“Joëlle Anthony's The Right & the Real has a great concept, about a teen attempting to rescue her father from a cult. Who wouldn't want to read this? And it starts off strong, with Chapter 2 particularly heart-breaking, as a dad chooses his new love and the Right & the Real church over his daughter. Since Jamie Lexington-Cross won't sign the Pledge, she's forced out of her home and onto the streets. But instead of confiding about her homelessness to a trusted adult, or even her friends, she keeps quiet. If she tells, she'll be sent to live across the country with her drug-addicted mother.
And this is where the book fails. The author's previous novel is also a quiet one, skipping oomph for a very down-home read. Jamie's secret-keeping is really frustrating, as much as she not dumping her boyfriend who so clearly needs to be dumped. (Being forced to hide under gym mats, and making out in closets, does not make a relationship.)
But Jamie's homelessness isn't as hopeless as one would think. She has enough cash to fund a room in a shoddy, scary motel, but wins a protector in the form of an ex-con who cooks her meals, teaches her to clean, and escorts her places. She quickly gains employment, and a better love interest, in her new favourite coffee shop. And she's accepted into her dream drama school.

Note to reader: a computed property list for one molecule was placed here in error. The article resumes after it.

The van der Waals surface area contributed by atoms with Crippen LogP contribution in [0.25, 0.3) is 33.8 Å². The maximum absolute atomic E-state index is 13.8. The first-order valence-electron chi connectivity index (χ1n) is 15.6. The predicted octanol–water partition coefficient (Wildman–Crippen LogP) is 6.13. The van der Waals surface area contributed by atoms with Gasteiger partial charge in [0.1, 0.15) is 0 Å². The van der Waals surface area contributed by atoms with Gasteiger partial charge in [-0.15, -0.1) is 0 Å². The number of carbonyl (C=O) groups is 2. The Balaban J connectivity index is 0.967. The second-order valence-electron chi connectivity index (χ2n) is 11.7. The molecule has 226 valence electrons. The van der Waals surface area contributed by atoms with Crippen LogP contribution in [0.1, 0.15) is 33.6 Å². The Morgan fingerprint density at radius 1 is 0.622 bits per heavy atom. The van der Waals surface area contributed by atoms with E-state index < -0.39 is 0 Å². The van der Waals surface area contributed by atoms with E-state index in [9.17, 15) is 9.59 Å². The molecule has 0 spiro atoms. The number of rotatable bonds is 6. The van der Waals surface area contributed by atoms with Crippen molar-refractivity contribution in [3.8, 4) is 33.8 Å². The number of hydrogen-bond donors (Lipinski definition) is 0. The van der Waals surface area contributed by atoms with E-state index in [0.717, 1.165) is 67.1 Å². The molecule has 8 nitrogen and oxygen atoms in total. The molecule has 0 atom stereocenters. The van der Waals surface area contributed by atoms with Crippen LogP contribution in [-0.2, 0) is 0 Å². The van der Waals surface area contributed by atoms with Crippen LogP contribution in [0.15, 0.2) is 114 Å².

Jamie's father is broken out, but the major drama at the mixer happens while Jamie listens in and gets explained to. I know it's a first-person novel, but a third-person narration of Megan and Liz's adventure would've been better. And normally I'm not one to demand an epilogue (I hate those happily-ever-after saps where everyone's married with children), but I want to know what happened to R&R: Did the police get involved, was there prosecution, etc? I need closure, damn it!
It's a good enough novel, but lacks the oomph that would've made it great.”